When the automatic transfer switch 128 is withdrawn to the position where limit switch S19 is released (see FIG. 10c), switch contact S19 in the transfer switch control circuit 403 moves to the position shown in FIG. 16 thereby indicating that isolation of the automatic transfer switch from the separable switch contacts 203, 204, and 205 has occurred, and that the secondary contacts of the secondary interconnect mechanism 305 (see FIG. 9) are still made-up. The release of limit switch S19 energizes control relays K13 and K31. Upon energization of K13, relay contact K13-1 closes so that the power to the isolation solenoid K8 is maintained. Relay contact K13-2 also closes which energizes status light DS7 to indicate that the automatic transfer switch 128 is in its "test position". Until the secondary contacts of the secondary interconnect mechanism 305 open, (which removes power to control circuit 403) this condition will remain in effect. As long as the secondary contacts are closed, all functions of the automatic transfer switch 128 can be tested.

While in the test position, no power will be sent to the load unless the bypass switch 138 is switched to its normal or emergency position (i.e., the separable switch contacts 203, 204 and 205 have separated from the normal, emergency, and load buswork extensions 169, 172, and 175). Closure of the normally open relay contacts associated with control relay K13 permit this operation.

From the foregoing it should be obvious to those skilled in the art that there are many other control circuit variations which can be developed from the arrangement specifically shown in the drawings. For example, similar transfers may be made if the automatic transfer switch 128 is initially positioned to the emergency source of power. All such operational sequences are within the scope and spirit of the invention and, consequently, the foregoing discussion is not meant to limit the invention as claimed, but only to lead to a better understanding of the operation of the combination of elements which form the invention.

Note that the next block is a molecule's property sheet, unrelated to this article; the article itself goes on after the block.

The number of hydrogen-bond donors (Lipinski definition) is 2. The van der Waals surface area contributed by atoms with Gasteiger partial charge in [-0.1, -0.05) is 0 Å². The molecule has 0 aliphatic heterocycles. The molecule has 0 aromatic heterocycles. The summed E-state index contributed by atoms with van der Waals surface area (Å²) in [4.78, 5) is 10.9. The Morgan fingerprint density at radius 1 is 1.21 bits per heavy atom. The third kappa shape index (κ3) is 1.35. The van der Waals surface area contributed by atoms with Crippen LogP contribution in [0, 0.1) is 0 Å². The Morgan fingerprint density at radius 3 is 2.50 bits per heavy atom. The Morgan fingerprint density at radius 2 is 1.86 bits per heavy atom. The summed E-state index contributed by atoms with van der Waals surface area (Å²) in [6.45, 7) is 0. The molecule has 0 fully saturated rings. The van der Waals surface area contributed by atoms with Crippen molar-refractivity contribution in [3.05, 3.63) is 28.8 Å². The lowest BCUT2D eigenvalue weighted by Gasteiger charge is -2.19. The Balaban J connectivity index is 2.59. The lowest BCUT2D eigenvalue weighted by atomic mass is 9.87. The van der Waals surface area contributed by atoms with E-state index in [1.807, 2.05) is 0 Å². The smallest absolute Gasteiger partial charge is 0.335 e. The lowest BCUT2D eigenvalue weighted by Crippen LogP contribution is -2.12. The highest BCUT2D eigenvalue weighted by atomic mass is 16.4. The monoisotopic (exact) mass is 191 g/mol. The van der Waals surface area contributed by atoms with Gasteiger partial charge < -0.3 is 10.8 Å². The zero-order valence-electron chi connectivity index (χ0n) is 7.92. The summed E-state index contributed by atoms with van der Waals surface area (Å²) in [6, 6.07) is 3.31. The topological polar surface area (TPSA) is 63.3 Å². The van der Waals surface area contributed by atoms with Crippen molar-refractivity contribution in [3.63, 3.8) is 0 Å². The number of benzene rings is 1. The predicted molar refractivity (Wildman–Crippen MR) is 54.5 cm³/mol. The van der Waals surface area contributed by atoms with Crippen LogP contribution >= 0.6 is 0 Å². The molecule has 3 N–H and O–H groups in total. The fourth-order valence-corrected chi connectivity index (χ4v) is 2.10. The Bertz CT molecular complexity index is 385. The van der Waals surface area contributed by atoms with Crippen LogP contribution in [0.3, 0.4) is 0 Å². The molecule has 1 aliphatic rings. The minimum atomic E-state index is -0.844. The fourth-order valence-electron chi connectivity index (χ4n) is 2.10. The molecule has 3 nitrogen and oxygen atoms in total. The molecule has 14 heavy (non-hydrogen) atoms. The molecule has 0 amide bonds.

It should be also obvious from the foregoing description that the electromechanical sensing elements, that is, the limit switches, can be conveniently arranged to sense contact movement in various ways depending on the particular switch used. Similarly, the solenoid controlled interlock cams may be adapted to any control exhibiting relative motion for the purposes of the invention. Other variations are possible and those variations are limited only to the equipment available and the skill of the designer (e.g., and two apertures can be used in the bypass switch interlock assembly rather than two solenoids and four apertures, drive relays K30 and K40 can be replaced so that relay coils K3 and K4 are energized directly to simplify the control circuitry, etc.). Also, with minor rearrangement of the switch contacts, the automatic transfer switch can be configured to automatically switch the load to the same source of power to which the bypass switch is being manually switched instead of going to the open position. Thus, the electromechanical arrangement of the instant invention is extremely flexible and may be put to a wide variety of uses with similar switching arrangements. All such uses are intended to fall within the structures covered by the appended claims.

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Classifications
U.S. Classification307/64
International ClassificationH02J9/06, H01H3/26
Cooperative ClassificationH01H2003/266, H02J9/06, H01H3/26, H01H2300/018
European ClassificationH02J9/06, H01H3/26